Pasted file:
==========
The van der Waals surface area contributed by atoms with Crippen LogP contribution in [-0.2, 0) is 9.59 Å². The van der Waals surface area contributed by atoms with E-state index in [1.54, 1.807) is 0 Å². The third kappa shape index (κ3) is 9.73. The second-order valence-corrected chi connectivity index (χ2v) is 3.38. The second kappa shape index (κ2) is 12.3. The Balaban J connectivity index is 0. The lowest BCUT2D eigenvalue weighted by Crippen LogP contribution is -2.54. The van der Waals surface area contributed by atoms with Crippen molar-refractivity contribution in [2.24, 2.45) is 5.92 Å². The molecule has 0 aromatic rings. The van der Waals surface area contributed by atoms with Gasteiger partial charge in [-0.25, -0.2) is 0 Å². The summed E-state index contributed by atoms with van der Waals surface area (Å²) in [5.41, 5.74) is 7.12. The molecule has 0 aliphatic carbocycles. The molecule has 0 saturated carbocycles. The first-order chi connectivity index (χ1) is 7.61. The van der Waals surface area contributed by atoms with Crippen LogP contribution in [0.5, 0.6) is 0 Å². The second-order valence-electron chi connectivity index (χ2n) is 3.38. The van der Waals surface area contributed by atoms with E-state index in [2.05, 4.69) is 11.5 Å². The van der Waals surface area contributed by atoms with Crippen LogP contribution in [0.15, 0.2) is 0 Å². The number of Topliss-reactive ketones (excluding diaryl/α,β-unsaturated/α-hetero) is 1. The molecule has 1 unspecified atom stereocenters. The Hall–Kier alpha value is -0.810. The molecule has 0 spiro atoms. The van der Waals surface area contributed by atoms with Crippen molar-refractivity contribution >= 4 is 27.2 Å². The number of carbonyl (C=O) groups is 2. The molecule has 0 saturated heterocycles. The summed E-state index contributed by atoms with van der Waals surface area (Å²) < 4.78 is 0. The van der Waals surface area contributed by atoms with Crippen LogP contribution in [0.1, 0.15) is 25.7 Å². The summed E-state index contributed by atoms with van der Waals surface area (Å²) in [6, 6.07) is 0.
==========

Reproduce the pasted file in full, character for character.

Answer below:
The van der Waals surface area contributed by atoms with Crippen LogP contribution in [-0.2, 0) is 9.59 Å². The van der Waals surface area contributed by atoms with E-state index in [1.54, 1.807) is 0 Å². The third kappa shape index (κ3) is 9.73. The second-order valence-corrected chi connectivity index (χ2v) is 3.38. The second kappa shape index (κ2) is 12.3. The Balaban J connectivity index is 0. The lowest BCUT2D eigenvalue weighted by Crippen LogP contribution is -2.54. The van der Waals surface area contributed by atoms with Crippen molar-refractivity contribution in [2.24, 2.45) is 5.92 Å². The molecule has 0 aromatic rings. The van der Waals surface area contributed by atoms with Gasteiger partial charge in [-0.25, -0.2) is 0 Å². The summed E-state index contributed by atoms with van der Waals surface area (Å²) in [5.41, 5.74) is 7.12. The molecule has 0 aliphatic carbocycles. The molecule has 0 saturated carbocycles. The first-order chi connectivity index (χ1) is 7.61. The van der Waals surface area contributed by atoms with Crippen LogP contribution in [0.5, 0.6) is 0 Å². The second-order valence-electron chi connectivity index (χ2n) is 3.38. The van der Waals surface area contributed by atoms with E-state index in [2.05, 4.69) is 11.5 Å². The van der Waals surface area contributed by atoms with Crippen LogP contribution in [0.15, 0.2) is 0 Å². The number of Topliss-reactive ketones (excluding diaryl/α,β-unsaturated/α-hetero) is 1. The molecule has 1 unspecified atom stereocenters. The Hall–Kier alpha value is -0.810. The molecule has 0 spiro atoms. The van der Waals surface area contributed by atoms with Crippen molar-refractivity contribution >= 4 is 27.2 Å². The number of carbonyl (C=O) groups is 2. The molecule has 0 saturated heterocycles. The summed E-state index contributed by atoms with van der Waals surface area (Å²) < 4.78 is 0. The van der Waals surface area contributed by atoms with Crippen LogP contribution in [0.1, 0.15) is 25.7 Å². The summed E-state index contributed by atoms with van der Waals surface area (Å²) in [6, 6.07) is 0.